“Metaphors can be so juicy,” Leslie told me when I shared 'the writing' with her.
“But maybe they really can touch,” I pleaded. “Who are we to say that this is impossible. I thought of the scene in the movie Cocoon where the alien and Steve Guttenberg engage in an energy exchange where their souls and sparks really fly as the saying goes. That scene made me think that human physical lovemaking is nothing compared to what soul mating is. Can our spirits really touch?" I asked Leslie again.
“Impossible, not logical or plausible.” she said, in her serious Mr. Spock imitation, and we had a good laugh.
“Let me experience your essence,” I read. Feels kind of similar to let our spirits touch, I thought. Just what is our essence, the true essence of our being, our mind, our emotions, our souls? I could feel a deep philosophical mood coming on. So Leslie and I talked until the wee hours of morn and toasted to what we called “the seen or unseen joys of two spirits touching.”
I reread “Let us renew our love in silence”. “Yes, I need to do much more of that. The mind needs to be kind and shut up so I can unwind. And the tongue needs to take a long winter’s nap as well, I told myself. Then I read “Look Not Away when our eyes meet. Speak from your heart. I will understand you when I gaze into your eyes.” How many people find it difficult to maintain eye contact without becoming uncomfortable? I recalled the Psychiatrist I was seeing at age 14. A huge mirror covered the entire front wall of my office. I hated that mirror and wished so badly that I could smash it to smithereens.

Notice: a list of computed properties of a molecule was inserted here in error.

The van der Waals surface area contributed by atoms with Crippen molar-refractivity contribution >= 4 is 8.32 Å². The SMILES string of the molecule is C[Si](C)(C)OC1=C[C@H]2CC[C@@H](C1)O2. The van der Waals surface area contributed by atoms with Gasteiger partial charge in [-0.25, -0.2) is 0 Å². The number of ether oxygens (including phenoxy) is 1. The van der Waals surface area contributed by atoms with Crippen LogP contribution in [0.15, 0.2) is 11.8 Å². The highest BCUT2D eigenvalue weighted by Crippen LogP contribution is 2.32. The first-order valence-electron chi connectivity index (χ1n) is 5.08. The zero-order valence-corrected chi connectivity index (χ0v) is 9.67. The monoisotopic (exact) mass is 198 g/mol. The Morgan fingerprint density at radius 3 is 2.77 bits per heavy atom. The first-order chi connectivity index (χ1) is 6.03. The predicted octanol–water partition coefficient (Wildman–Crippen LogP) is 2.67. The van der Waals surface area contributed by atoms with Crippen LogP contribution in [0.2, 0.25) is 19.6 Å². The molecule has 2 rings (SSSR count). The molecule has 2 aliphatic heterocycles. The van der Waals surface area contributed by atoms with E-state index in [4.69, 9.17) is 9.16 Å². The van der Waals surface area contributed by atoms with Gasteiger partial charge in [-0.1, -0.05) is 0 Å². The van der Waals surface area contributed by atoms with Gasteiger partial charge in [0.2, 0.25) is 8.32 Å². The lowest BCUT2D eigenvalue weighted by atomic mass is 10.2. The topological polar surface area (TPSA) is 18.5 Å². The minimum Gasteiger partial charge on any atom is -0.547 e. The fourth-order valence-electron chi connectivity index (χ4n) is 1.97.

“I guess he really wanted you to take a good look at yourself and your life,” Elizabeth said when I told her about it. Seems a strange way of doing it though”.
“More like he left you with no choice,” I replied.
I hated every “mirror session”, and for years before and after therapy with the psychiatrist who I call “the mirror man” I could never look anyone in the eye for very long. Likewise, if anyone looked at me for more than a few moments, I became uncomfortable; sometimes even to the point of paranoia. After being sympathetic, Elizabeth tried to make a joke. “Well, I guess you could say you were one complex man at the time. Your shrink just gave you one more complex, didn’t he?”
“Boy did he ever,” I responded, chuckling.
I remember telling another therapist, when she asked me what my goals were, and what I wanted to accomplish from therapy, that I wanted to be able to hold eye contact and be able to see people looking at me without becoming squirmy and nervous. I found it took great effort at first to not immediately look away. And when I looked away from someone who was looking at me, often they looked uncomfortable and likewise turned their eyes away from me. But I was determined to get better at it so I kept at it.